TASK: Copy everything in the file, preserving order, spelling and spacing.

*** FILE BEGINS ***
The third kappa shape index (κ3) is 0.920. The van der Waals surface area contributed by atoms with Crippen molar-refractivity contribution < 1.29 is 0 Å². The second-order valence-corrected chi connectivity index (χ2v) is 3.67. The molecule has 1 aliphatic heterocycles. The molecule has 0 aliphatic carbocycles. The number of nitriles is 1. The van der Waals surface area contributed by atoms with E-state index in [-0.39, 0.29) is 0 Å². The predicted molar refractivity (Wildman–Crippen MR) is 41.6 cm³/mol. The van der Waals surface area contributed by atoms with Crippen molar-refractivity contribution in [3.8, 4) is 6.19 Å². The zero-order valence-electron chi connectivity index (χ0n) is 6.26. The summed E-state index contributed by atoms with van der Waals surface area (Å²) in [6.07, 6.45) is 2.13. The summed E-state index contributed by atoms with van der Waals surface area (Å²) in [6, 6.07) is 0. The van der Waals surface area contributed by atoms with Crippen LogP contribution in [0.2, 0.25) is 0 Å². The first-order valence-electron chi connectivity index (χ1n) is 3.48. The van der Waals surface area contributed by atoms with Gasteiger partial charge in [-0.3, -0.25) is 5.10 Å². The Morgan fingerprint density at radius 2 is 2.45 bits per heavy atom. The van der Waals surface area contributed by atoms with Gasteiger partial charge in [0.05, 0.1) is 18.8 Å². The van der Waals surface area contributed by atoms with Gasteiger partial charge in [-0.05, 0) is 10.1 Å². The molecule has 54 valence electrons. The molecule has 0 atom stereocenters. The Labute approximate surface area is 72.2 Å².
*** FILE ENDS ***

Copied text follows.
The third kappa shape index (κ3) is 0.920. The van der Waals surface area contributed by atoms with Crippen molar-refractivity contribution < 1.29 is 0 Å². The second-order valence-corrected chi connectivity index (χ2v) is 3.67. The molecule has 1 aliphatic heterocycles. The molecule has 0 aliphatic carbocycles. The number of nitriles is 1. The van der Waals surface area contributed by atoms with E-state index in [-0.39, 0.29) is 0 Å². The predicted molar refractivity (Wildman–Crippen MR) is 41.6 cm³/mol. The van der Waals surface area contributed by atoms with Crippen molar-refractivity contribution in [3.8, 4) is 6.19 Å². The zero-order valence-electron chi connectivity index (χ0n) is 6.26. The summed E-state index contributed by atoms with van der Waals surface area (Å²) in [6.07, 6.45) is 2.13. The summed E-state index contributed by atoms with van der Waals surface area (Å²) in [6, 6.07) is 0. The van der Waals surface area contributed by atoms with Crippen LogP contribution in [0.2, 0.25) is 0 Å². The first-order valence-electron chi connectivity index (χ1n) is 3.48. The van der Waals surface area contributed by atoms with Gasteiger partial charge in [-0.3, -0.25) is 5.10 Å². The Morgan fingerprint density at radius 2 is 2.45 bits per heavy atom. The van der Waals surface area contributed by atoms with Gasteiger partial charge in [0.05, 0.1) is 18.8 Å². The van der Waals surface area contributed by atoms with Gasteiger partial charge in [-0.05, 0) is 10.1 Å². The molecule has 54 valence electrons. The molecule has 0 atom stereocenters. The Labute approximate surface area is 72.2 Å².